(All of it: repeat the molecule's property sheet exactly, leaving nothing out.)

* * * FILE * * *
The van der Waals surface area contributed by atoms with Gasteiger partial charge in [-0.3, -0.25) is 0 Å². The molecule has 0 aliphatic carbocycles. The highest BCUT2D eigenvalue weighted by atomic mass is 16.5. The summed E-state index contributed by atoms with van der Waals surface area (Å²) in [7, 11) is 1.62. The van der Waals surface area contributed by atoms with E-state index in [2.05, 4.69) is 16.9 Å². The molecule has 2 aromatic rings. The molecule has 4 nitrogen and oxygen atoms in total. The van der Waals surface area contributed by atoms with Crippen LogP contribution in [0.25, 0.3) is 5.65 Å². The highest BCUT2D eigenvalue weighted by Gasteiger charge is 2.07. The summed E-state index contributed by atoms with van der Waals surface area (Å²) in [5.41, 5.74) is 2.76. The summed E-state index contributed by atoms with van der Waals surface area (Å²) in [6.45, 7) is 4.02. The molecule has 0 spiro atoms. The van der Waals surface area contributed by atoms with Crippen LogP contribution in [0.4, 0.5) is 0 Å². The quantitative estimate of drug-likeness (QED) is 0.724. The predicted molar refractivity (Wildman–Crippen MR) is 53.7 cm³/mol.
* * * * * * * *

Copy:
The van der Waals surface area contributed by atoms with Gasteiger partial charge in [-0.3, -0.25) is 0 Å². The molecule has 0 aliphatic carbocycles. The highest BCUT2D eigenvalue weighted by atomic mass is 16.5. The summed E-state index contributed by atoms with van der Waals surface area (Å²) in [7, 11) is 1.62. The van der Waals surface area contributed by atoms with E-state index in [2.05, 4.69) is 16.9 Å². The molecule has 2 aromatic rings. The molecule has 4 nitrogen and oxygen atoms in total. The van der Waals surface area contributed by atoms with Crippen LogP contribution in [0.25, 0.3) is 5.65 Å². The highest BCUT2D eigenvalue weighted by Gasteiger charge is 2.07. The summed E-state index contributed by atoms with van der Waals surface area (Å²) in [5.41, 5.74) is 2.76. The summed E-state index contributed by atoms with van der Waals surface area (Å²) in [6.45, 7) is 4.02. The molecule has 0 spiro atoms. The van der Waals surface area contributed by atoms with Crippen LogP contribution in [0.4, 0.5) is 0 Å². The quantitative estimate of drug-likeness (QED) is 0.724. The predicted molar refractivity (Wildman–Crippen MR) is 53.7 cm³/mol.